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Families Key for Fairer Future

COVID-19 has disrupted the first year of the final decade of action to achieve the SDGs. More than ever, families are key to reaching these goals and strengthening our crisis response.
Christophe and Theodette hold their son Kevin (2) while on break in a field of the tea factory in Rwanda where they both work.

 

(15 May 2020) The family has long been considered the fundamental social unit of all modern societies. COVID-19 has thrown stark light on this, with many countries investing in social policies to protect the most vulnerable families. A new report released today, Families, Family Policy, and the Sustainable Development Goals, further underlines the indispensable role of the family in order to achieve the fast-approaching Sustainable Development Goals and overcome the current health, economic, and social crisis.

Coinciding with the International Day of Families, the report summarizes evidence across six SDGs: poverty; health; education; gender equality; youth unemployment; and violence. Addressing these areas is all the more crucial in light of COVID-19. Families bear the brunt of the crisis, supporting everyone from the youngest children who can no longer go to school, to the eldest family members who are most at risk of contracting the virus. All the while, families around the world are faced with financial uncertainty and stress, with the threat of poverty or violence in the home increasing as the pandemic continues. Support for vulnerable families is imperative now more than ever.

Map showing proportion (%) of the population living in extreme poverty (less than USD 1.90 per day), 2008–2015


Over 150 publications covering virtually every region in the world are analysed. Through this extensive review, important issues for policymakers to consider when creating future family policies are highlighted, including the need for more data, evidence-informed responses, and context-specific policies. The authors warn, however, that there is no ‘silver bullet’ for family policies. Instead, they are most effective when designed as part of a portfolio of family-friendly policies, with careful implementation that is both ‘with the family’ and ‘for the family’. For example, health services that offer whole-family interventions are shown to improve both health behaviours for individual family members.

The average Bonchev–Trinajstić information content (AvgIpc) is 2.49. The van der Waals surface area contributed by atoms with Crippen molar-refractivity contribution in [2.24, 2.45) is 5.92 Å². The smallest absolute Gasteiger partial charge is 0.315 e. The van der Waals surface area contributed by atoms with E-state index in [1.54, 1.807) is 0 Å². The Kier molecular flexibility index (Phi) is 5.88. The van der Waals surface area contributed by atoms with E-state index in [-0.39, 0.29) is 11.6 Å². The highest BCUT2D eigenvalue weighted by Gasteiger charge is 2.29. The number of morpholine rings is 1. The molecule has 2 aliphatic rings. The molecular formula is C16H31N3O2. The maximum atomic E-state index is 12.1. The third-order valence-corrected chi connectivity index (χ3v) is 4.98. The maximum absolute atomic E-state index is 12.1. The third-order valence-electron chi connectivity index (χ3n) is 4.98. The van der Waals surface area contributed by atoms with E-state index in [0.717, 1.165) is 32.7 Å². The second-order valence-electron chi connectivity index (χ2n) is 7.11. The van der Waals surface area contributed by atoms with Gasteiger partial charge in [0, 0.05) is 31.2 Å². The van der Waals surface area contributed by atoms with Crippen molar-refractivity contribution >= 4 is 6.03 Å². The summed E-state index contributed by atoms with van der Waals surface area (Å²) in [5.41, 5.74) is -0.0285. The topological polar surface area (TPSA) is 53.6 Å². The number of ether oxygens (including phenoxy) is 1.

A girl reads with her father while staying at home in Cairo (Egypt) during the COVID-19 pandemic. 

 

The review also highlights the potential spill-over effects of well-designed and family-focused policies, helping to meet multiple goals. For example, an effective anti-poverty policy can also have positive spill-over effects for education and health. Concurrently, poorly designed policies can have negative impacts on other areas. Gender-specific parental leave policies is one such example.

The importance of the family cannot be underestimated, especially at this critical juncture. The progress of families will inevitably influence the progress of their communities and societies as we address this global health and financial crisis. As governments seek to meet the SDGs despite the fallout from the pandemic, families should be considered enabling agents for the achievement of these goals and a fairer future for all.  

 

Read the new report Families, Family Policy, and the Sustainable Development Goals. 

 

 

Families, Family Policy and the Sustainable Development Goals Report has been promoted by the International Federation for Family (Ignacio Socías and José Alejandro Vázquez) with the financial support of Fundación Bancaria La Caixa and Stiftung Maienburg with the policymaker advise of Irma Rognoni. The development of this report has been overseen by Dominic Richardson, (UNICEF, Office of Research, Innocenti). Specific chapters were written by Esuna Dugarova (Policy Specialist at United Nations Development Programme); Daryl Higgins (Director at the Institute of Child Protection Studies, Australian Catholic University); Keiko Hirao (Professor on Family and social sustainability at Sophia University, Graduate School of Global Environmental Studies, Japan); Zitha Mokomane (Associate Professor in the Department of Sociology at the University of Pretoria, South Africa); Dominic Richardson and Despina Karamperidou (Unicef Office of Research – Innocenti); and, Mihaela Robila (Professor of Human Development and Family Studies at Queens College, City University of New York, United States). Research support has been provided by Victor Cebotari, Sabbiana Cunsolo, and Despina Karamperidou (UNICEF, Office of Research).

Related Articles

Could families be the key to achieving the SDGs?
Article Article

Could families be the key to achieving the SDGs?